Stratolaunch, world’s largest-ever airplane, takes first flight


The world’s largest airplane, built by rocket launch company Stratolaunch, took flight for the first time ever on Saturday morning.

Stratolaunch, the largest plane ever built, took its first flight Saturday out of California’s Mojave Air & Space Port, spokesperson Andrea Courtney confirmed in a statement to USA TODAY. 

“Achieving a maximum speed of 189 miles per hour, the plane flew for 2.5 hours over the Mojave Desert at altitudes up to 17,000 feet,” the statement read. “As part of the initial flight, the pilots evaluated aircraft performance and handling qualities before landing successfully back at the Mojave Air and Space Port.”

The plane is the largest in the world based on wingspan — measuring 385 feet — which is longer than a standard NFL football field. It also weighs 500,000 pounds, more than the biggest Boeing 747, and boasts six 747 engines.

Stratolaunch Systems, the aeronautics company founded by late Microsoft co-founder Paul Allen, has been working on the project since 2011 as part of a plan to make travel to low Earth orbit more accessible.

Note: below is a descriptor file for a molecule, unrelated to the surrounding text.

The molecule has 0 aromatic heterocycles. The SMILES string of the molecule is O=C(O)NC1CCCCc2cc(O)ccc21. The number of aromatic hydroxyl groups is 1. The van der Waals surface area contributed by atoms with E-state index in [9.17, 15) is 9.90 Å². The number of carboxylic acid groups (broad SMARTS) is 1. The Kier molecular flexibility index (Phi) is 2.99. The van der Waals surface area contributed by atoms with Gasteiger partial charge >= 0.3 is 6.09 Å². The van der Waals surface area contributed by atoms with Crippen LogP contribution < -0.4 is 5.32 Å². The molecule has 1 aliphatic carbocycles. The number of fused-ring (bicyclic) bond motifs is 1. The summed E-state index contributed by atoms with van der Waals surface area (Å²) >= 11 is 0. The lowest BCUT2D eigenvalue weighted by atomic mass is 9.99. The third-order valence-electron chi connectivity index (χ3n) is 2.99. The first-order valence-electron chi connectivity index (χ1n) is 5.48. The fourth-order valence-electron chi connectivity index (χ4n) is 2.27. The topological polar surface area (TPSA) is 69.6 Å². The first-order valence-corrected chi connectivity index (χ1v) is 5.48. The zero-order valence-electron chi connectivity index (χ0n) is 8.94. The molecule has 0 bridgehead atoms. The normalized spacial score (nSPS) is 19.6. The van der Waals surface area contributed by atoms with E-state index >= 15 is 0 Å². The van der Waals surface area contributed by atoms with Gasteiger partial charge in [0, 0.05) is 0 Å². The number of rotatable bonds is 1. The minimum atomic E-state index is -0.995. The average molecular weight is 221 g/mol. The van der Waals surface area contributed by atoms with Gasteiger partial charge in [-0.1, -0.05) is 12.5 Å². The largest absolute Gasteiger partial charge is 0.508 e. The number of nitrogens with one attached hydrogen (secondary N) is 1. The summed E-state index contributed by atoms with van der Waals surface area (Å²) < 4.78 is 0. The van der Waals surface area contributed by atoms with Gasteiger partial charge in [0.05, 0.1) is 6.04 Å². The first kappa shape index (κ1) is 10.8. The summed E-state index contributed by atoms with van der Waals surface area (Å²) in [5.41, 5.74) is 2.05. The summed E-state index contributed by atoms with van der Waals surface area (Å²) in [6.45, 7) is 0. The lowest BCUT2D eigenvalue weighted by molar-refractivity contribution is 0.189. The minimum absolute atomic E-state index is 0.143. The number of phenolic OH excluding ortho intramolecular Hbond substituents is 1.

“Opening up access to (low Earth orbit) will deliver many benefits,” Allen wrote on LinkedIn in 2016. “For example, we could deploy more satellites that would enable better understanding of why our weather patterns are changing and help increase agricultural productivity. And, we could study atmospheric chemistry more closely to better study and mitigate climate change.”

Contributing: Brett Molina

More: Stratolaunch, world’s largest-ever airplane with wingspan longer than a football field, does first runway roll

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